Stan Castleton, CEO of the Park City-based DDRM Greatplace, has a clear understanding of just how complex his proposed Warm Springs Ranch Resort appears to Ketchum city officials and residents.
And thanks to the recent economic nosedive, the project is now characterized by a lack of detail that gives anything but an exact picture of what could be in store for the city.
As Castleton and his development team gear up for four public hearings beginning Dec. 1, the man behind what could become the Wood River Valley's largest building explained that despite the implosion of institutional debt markets, the project is still worth pursuing.
"The super-luxury market is the only one that's still viable," Castleton said of hospitality developments. "But the question has become, 'How do we put together the program?'"
The "program" pertains to the multiple aspects of the resort, including the kinds of rooms in the hotel, the number of for-sale residences on the property, and the size and types of amenities offered.
The difficulty in piecing all of this together would truly begin on receiving the necessary approvals from the Ketchum City Council.
"It would take months after getting the entitlements to figure out the mix that would maximize our chances of success," Castleton said during an interview with the Idaho Mountain Express on Wednesday.
With the entitlements, or approval of the planned unit development application for the project, the process is further complicated by the decision on whether or not to brand the resort.
Castleton said that his firm has a strong relationship with Starwood, owner of St. Regis hotels, but that hospitality specialists PKF Consulting have recommended against partnering with a brand.
Brands, such as St. Regis or Ritz-Carlton, essentially act as "very sophisticated property managers," according to Castleton. And while such an agreement can assist in raising the necessary financing for such a large project, Castleton also said that there's a downside as well in that the company may prioritize the brand over the individual property.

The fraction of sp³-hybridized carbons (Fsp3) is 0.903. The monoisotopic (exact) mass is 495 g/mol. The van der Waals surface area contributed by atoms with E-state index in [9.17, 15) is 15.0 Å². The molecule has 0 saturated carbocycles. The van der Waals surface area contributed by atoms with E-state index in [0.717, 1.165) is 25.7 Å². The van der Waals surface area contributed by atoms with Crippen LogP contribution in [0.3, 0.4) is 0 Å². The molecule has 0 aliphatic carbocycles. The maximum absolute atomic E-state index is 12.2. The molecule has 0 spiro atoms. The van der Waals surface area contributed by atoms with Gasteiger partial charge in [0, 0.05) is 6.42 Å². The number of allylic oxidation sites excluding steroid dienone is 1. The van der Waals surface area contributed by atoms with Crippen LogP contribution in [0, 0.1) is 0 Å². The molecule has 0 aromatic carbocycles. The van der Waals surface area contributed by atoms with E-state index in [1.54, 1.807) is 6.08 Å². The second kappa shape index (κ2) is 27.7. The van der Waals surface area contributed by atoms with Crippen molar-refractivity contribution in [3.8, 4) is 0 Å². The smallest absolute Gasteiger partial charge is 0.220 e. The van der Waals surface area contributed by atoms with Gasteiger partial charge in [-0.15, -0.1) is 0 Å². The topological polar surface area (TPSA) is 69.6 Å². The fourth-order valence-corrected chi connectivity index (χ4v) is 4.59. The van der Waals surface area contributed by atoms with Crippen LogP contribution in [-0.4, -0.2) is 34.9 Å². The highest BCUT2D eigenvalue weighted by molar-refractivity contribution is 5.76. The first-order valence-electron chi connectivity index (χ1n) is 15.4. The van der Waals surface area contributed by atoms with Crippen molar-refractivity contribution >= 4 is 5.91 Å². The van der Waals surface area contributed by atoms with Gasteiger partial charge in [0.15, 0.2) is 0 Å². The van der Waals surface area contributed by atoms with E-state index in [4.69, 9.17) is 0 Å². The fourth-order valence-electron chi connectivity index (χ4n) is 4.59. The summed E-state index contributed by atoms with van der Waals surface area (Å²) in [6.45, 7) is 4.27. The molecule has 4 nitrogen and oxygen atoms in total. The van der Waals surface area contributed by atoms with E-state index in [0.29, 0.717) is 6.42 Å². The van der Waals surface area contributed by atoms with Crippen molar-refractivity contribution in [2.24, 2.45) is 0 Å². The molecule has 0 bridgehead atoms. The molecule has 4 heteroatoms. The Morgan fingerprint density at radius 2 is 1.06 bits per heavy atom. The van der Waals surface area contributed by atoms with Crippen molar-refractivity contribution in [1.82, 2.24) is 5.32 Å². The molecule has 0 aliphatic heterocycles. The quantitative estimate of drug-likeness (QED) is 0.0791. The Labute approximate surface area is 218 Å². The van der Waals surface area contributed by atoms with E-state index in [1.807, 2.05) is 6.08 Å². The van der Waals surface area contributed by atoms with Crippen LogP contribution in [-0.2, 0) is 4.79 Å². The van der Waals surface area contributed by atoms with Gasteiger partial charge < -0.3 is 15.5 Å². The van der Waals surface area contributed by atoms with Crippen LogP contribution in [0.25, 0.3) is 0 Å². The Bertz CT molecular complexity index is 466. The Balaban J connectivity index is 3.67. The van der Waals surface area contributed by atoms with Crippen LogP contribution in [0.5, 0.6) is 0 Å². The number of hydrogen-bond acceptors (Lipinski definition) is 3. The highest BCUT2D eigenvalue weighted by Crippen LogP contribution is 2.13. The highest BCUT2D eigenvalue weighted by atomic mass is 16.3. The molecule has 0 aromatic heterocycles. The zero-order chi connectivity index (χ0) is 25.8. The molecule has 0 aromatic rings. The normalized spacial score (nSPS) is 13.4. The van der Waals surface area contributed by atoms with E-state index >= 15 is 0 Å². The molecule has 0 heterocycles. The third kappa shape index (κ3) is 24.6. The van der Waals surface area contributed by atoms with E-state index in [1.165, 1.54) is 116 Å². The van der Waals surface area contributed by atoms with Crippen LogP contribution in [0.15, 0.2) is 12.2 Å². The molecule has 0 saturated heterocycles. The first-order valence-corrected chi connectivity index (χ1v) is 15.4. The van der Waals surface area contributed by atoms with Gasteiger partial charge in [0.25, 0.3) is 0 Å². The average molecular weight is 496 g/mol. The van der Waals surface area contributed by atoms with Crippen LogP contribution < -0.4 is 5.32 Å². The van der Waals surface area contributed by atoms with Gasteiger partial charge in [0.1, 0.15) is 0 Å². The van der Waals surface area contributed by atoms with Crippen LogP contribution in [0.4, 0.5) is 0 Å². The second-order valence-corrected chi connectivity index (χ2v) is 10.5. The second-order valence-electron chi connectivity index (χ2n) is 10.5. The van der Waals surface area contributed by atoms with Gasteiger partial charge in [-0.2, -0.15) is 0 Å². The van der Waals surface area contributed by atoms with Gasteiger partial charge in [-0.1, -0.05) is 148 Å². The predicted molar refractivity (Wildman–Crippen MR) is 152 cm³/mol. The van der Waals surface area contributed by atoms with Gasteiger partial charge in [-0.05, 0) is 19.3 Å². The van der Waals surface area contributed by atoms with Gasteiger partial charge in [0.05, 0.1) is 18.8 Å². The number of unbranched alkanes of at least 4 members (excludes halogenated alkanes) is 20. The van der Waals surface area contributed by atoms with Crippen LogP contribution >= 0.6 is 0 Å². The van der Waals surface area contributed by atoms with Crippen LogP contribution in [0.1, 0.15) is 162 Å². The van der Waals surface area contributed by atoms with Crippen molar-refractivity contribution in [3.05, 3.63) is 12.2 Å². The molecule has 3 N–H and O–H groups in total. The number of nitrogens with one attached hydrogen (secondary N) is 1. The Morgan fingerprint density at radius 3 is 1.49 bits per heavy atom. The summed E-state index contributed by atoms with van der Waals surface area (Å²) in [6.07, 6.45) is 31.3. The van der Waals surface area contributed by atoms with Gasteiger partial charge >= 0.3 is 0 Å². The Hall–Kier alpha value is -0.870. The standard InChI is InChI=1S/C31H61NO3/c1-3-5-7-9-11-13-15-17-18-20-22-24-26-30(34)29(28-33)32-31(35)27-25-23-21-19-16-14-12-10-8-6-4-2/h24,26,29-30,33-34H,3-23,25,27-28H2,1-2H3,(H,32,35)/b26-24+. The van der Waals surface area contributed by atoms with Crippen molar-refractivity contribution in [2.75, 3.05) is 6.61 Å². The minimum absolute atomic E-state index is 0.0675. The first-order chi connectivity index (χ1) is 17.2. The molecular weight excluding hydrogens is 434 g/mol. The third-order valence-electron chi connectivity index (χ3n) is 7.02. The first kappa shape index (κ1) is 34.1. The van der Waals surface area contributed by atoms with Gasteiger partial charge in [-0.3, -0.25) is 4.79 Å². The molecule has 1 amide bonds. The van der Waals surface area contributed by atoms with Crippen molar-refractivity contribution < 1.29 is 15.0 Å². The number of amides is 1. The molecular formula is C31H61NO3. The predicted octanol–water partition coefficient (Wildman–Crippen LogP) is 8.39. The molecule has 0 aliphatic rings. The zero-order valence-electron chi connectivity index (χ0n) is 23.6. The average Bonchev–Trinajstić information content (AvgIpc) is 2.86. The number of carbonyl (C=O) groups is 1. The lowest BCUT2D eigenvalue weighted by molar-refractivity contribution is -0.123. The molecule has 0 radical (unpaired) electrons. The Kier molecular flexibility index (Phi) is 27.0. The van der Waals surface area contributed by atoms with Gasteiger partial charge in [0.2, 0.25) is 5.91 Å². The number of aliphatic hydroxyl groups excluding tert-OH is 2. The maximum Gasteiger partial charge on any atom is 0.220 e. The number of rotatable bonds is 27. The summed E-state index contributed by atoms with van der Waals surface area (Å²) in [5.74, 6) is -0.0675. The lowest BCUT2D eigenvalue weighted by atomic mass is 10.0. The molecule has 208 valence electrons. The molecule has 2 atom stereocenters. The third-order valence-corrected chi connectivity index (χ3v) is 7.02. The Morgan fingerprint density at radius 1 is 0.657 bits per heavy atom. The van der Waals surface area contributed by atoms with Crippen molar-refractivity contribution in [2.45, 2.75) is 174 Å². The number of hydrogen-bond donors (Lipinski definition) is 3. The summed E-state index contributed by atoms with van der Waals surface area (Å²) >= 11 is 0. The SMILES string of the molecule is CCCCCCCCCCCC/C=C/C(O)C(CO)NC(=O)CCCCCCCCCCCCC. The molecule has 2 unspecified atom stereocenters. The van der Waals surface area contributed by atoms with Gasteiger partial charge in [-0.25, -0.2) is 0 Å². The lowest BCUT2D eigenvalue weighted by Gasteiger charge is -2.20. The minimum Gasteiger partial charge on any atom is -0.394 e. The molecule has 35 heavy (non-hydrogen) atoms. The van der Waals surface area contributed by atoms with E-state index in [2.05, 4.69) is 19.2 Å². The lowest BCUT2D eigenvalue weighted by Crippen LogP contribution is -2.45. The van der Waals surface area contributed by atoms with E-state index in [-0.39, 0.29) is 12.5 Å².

As well, Castleton said that different brands have their own program requirements, such as a minimum number of fractional ownership units. This could also impact the potential plan to create a wellness center featuring a studio in which Mariel Hemingway could host a cooking television show on the premises.
Castleton said that the wellness center could be expanded further, creating a non-profit "institute of environmental health," which would look to teach about sustainability and its impacts on health and the economy.
"Six months ago we thought we could put this together pretty easily, but not now," Castleton said of the institute plan, which he believes could provide an international attraction to the resort.
However, as the financing of the overall project is dependent on a rebound in the economy, the inclusion of a non-profit taking up space in the hotel might not sit well with jaded lenders.
"Given what's happened with the economy, if we're not looking at this from multiple approaches then we're not being realistic," he said. "If we weren't being reactive to the situation, the public would wonder what's wrong with us."
With public hearings scheduled for Dec. 1, 2, 10 and 11, Castleton is hoping to make progress on a process that he called "frustrating" due to the state laws that don't allow the developer to contact city officials outside of public meetings.
He said this sits in stark contrast to his St. Regis hotel project in Deer Valley, Utah, which is under construction and will open next year.
"We have to play by the rules, but the inability to talk directly with the mayor and council once the project is underway hampers an open dialogue," Castleton said.
Regardless of the difficulties, Castleton remains optimistic.
"I have a strong belief that at some level it will work well here and have a huge upside," he said.
This determination leads him to bristle at the notion held by some that he is simply looking for the entitlements in order to make his property more valuable and then sell.
"People will go in and out of office and others can move, but we can't," Castleton said. "We're going to married to this for a long time."
Still, Castleton said he realizes that not everyone shares his enthusiasm for a hotel that could stand up to 93-feet high.
"I understand why this is emotional, especially for people living in the Townhouse Lane neighborhood," Castleton said. "But there needs to be a critical mass or it can't be done."